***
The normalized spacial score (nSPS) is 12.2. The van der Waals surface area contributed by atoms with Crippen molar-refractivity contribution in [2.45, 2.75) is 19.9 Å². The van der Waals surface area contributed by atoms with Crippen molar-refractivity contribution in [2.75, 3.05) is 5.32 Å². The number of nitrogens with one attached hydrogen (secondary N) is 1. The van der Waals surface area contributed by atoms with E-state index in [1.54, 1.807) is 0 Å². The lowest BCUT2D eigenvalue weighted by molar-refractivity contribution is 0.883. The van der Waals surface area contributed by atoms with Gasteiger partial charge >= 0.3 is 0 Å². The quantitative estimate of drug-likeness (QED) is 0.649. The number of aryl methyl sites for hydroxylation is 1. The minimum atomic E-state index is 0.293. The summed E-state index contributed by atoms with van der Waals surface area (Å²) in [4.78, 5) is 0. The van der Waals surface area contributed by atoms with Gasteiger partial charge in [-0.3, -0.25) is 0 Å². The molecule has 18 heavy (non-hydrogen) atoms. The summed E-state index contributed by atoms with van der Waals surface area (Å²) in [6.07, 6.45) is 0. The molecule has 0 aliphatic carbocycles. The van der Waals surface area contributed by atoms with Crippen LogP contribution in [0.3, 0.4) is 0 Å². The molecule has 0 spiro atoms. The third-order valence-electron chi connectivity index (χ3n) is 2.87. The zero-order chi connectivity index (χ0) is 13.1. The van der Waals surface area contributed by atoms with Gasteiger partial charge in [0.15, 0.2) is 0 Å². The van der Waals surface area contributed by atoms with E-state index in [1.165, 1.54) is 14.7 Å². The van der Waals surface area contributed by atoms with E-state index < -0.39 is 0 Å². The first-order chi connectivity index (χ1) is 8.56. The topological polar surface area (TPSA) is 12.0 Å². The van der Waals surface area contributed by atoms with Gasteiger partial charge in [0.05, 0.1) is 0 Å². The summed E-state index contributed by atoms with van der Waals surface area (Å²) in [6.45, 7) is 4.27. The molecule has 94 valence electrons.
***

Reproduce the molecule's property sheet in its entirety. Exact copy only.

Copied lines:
The normalized spacial score (nSPS) is 12.2. The van der Waals surface area contributed by atoms with Crippen molar-refractivity contribution in [2.45, 2.75) is 19.9 Å². The van der Waals surface area contributed by atoms with Crippen molar-refractivity contribution in [2.75, 3.05) is 5.32 Å². The number of nitrogens with one attached hydrogen (secondary N) is 1. The van der Waals surface area contributed by atoms with E-state index in [1.54, 1.807) is 0 Å². The lowest BCUT2D eigenvalue weighted by molar-refractivity contribution is 0.883. The van der Waals surface area contributed by atoms with Gasteiger partial charge >= 0.3 is 0 Å². The quantitative estimate of drug-likeness (QED) is 0.649. The number of aryl methyl sites for hydroxylation is 1. The minimum atomic E-state index is 0.293. The summed E-state index contributed by atoms with van der Waals surface area (Å²) in [4.78, 5) is 0. The van der Waals surface area contributed by atoms with Gasteiger partial charge in [-0.3, -0.25) is 0 Å². The molecule has 18 heavy (non-hydrogen) atoms. The summed E-state index contributed by atoms with van der Waals surface area (Å²) in [6.07, 6.45) is 0. The molecule has 0 aliphatic carbocycles. The van der Waals surface area contributed by atoms with Crippen LogP contribution in [0.3, 0.4) is 0 Å². The molecule has 0 spiro atoms. The third-order valence-electron chi connectivity index (χ3n) is 2.87. The zero-order chi connectivity index (χ0) is 13.1. The van der Waals surface area contributed by atoms with Gasteiger partial charge in [0.15, 0.2) is 0 Å². The van der Waals surface area contributed by atoms with E-state index in [1.165, 1.54) is 14.7 Å². The van der Waals surface area contributed by atoms with E-state index < -0.39 is 0 Å². The first-order chi connectivity index (χ1) is 8.56. The topological polar surface area (TPSA) is 12.0 Å². The van der Waals surface area contributed by atoms with Gasteiger partial charge in [0.05, 0.1) is 0 Å². The summed E-state index contributed by atoms with van der Waals surface area (Å²) in [6.45, 7) is 4.27. The molecule has 94 valence electrons.